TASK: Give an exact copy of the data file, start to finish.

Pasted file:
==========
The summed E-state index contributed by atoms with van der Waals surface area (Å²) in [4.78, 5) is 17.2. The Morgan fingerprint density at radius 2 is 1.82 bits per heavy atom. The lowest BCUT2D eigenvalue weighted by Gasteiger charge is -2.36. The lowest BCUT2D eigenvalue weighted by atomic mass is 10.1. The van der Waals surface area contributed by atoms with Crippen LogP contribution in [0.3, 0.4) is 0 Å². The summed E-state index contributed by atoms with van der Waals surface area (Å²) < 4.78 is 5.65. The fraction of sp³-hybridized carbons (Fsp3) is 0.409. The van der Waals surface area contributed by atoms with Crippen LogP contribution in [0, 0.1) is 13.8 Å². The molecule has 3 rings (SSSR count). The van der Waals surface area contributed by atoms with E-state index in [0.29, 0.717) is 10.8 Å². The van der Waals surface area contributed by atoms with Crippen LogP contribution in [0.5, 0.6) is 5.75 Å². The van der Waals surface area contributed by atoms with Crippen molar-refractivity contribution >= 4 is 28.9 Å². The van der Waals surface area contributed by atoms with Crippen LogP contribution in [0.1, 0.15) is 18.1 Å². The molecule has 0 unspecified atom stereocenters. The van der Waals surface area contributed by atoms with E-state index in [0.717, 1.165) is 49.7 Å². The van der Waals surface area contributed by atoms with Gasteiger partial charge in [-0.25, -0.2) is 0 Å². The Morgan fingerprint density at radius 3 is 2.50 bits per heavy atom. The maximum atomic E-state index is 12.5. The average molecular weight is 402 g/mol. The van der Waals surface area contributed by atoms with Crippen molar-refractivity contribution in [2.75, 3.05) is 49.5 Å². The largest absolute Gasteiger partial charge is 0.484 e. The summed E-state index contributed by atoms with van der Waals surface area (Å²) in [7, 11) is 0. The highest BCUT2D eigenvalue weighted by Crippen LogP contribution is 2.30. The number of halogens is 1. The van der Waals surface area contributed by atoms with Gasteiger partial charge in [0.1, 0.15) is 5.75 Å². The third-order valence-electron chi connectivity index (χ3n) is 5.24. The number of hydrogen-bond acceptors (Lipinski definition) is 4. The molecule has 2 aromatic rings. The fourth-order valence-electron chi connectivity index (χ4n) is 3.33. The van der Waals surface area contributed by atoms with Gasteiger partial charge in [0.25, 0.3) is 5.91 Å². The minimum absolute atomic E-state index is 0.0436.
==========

The summed E-state index contributed by atoms with van der Waals surface area (Å²) in [4.78, 5) is 17.2. The Morgan fingerprint density at radius 2 is 1.82 bits per heavy atom. The lowest BCUT2D eigenvalue weighted by Gasteiger charge is -2.36. The lowest BCUT2D eigenvalue weighted by atomic mass is 10.1. The van der Waals surface area contributed by atoms with Crippen LogP contribution in [0.3, 0.4) is 0 Å². The summed E-state index contributed by atoms with van der Waals surface area (Å²) < 4.78 is 5.65. The fraction of sp³-hybridized carbons (Fsp3) is 0.409. The van der Waals surface area contributed by atoms with Crippen LogP contribution in [0, 0.1) is 13.8 Å². The molecule has 3 rings (SSSR count). The van der Waals surface area contributed by atoms with E-state index in [0.29, 0.717) is 10.8 Å². The van der Waals surface area contributed by atoms with Crippen LogP contribution in [0.5, 0.6) is 5.75 Å². The van der Waals surface area contributed by atoms with Crippen molar-refractivity contribution >= 4 is 28.9 Å². The van der Waals surface area contributed by atoms with Crippen LogP contribution in [0.1, 0.15) is 18.1 Å². The molecule has 0 unspecified atom stereocenters. The van der Waals surface area contributed by atoms with E-state index in [0.717, 1.165) is 49.7 Å². The van der Waals surface area contributed by atoms with Gasteiger partial charge in [-0.25, -0.2) is 0 Å². The Morgan fingerprint density at radius 3 is 2.50 bits per heavy atom. The maximum atomic E-state index is 12.5. The average molecular weight is 402 g/mol. The van der Waals surface area contributed by atoms with Crippen molar-refractivity contribution in [2.75, 3.05) is 49.5 Å². The largest absolute Gasteiger partial charge is 0.484 e. The summed E-state index contributed by atoms with van der Waals surface area (Å²) in [7, 11) is 0. The highest BCUT2D eigenvalue weighted by Crippen LogP contribution is 2.30. The number of halogens is 1. The van der Waals surface area contributed by atoms with Gasteiger partial charge in [0.1, 0.15) is 5.75 Å². The third-order valence-electron chi connectivity index (χ3n) is 5.24. The number of hydrogen-bond acceptors (Lipinski definition) is 4. The molecule has 2 aromatic rings. The fourth-order valence-electron chi connectivity index (χ4n) is 3.33. The van der Waals surface area contributed by atoms with Gasteiger partial charge in [0.25, 0.3) is 5.91 Å². The minimum absolute atomic E-state index is 0.0436.